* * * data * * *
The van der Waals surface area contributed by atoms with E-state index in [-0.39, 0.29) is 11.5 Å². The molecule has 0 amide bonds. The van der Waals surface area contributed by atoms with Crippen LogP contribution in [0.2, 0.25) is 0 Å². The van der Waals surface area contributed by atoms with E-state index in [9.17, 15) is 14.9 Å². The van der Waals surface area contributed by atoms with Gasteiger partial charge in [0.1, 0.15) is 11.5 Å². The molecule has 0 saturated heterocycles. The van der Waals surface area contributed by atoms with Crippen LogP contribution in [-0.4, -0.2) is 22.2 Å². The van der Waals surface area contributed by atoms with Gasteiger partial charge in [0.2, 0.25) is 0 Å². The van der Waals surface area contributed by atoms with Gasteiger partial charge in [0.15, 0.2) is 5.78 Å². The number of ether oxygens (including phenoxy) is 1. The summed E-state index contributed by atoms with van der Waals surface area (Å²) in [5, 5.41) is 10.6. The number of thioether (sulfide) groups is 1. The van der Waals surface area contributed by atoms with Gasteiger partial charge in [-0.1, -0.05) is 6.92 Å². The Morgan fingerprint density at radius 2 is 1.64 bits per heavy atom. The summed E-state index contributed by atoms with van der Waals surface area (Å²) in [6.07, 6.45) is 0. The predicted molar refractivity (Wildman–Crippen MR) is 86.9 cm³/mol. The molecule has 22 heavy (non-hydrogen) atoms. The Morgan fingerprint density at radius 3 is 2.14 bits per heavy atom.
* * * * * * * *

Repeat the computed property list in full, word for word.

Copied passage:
The van der Waals surface area contributed by atoms with E-state index in [-0.39, 0.29) is 11.5 Å². The molecule has 0 amide bonds. The van der Waals surface area contributed by atoms with Crippen LogP contribution in [0.2, 0.25) is 0 Å². The van der Waals surface area contributed by atoms with E-state index in [9.17, 15) is 14.9 Å². The van der Waals surface area contributed by atoms with Gasteiger partial charge in [0.1, 0.15) is 11.5 Å². The molecule has 0 saturated heterocycles. The van der Waals surface area contributed by atoms with Crippen LogP contribution in [-0.4, -0.2) is 22.2 Å². The van der Waals surface area contributed by atoms with Gasteiger partial charge in [0.2, 0.25) is 0 Å². The van der Waals surface area contributed by atoms with Gasteiger partial charge in [0.15, 0.2) is 5.78 Å². The number of ether oxygens (including phenoxy) is 1. The summed E-state index contributed by atoms with van der Waals surface area (Å²) in [5, 5.41) is 10.6. The number of thioether (sulfide) groups is 1. The van der Waals surface area contributed by atoms with Gasteiger partial charge in [-0.1, -0.05) is 6.92 Å². The Morgan fingerprint density at radius 2 is 1.64 bits per heavy atom. The summed E-state index contributed by atoms with van der Waals surface area (Å²) in [6.07, 6.45) is 0. The predicted molar refractivity (Wildman–Crippen MR) is 86.9 cm³/mol. The molecule has 22 heavy (non-hydrogen) atoms. The Morgan fingerprint density at radius 3 is 2.14 bits per heavy atom.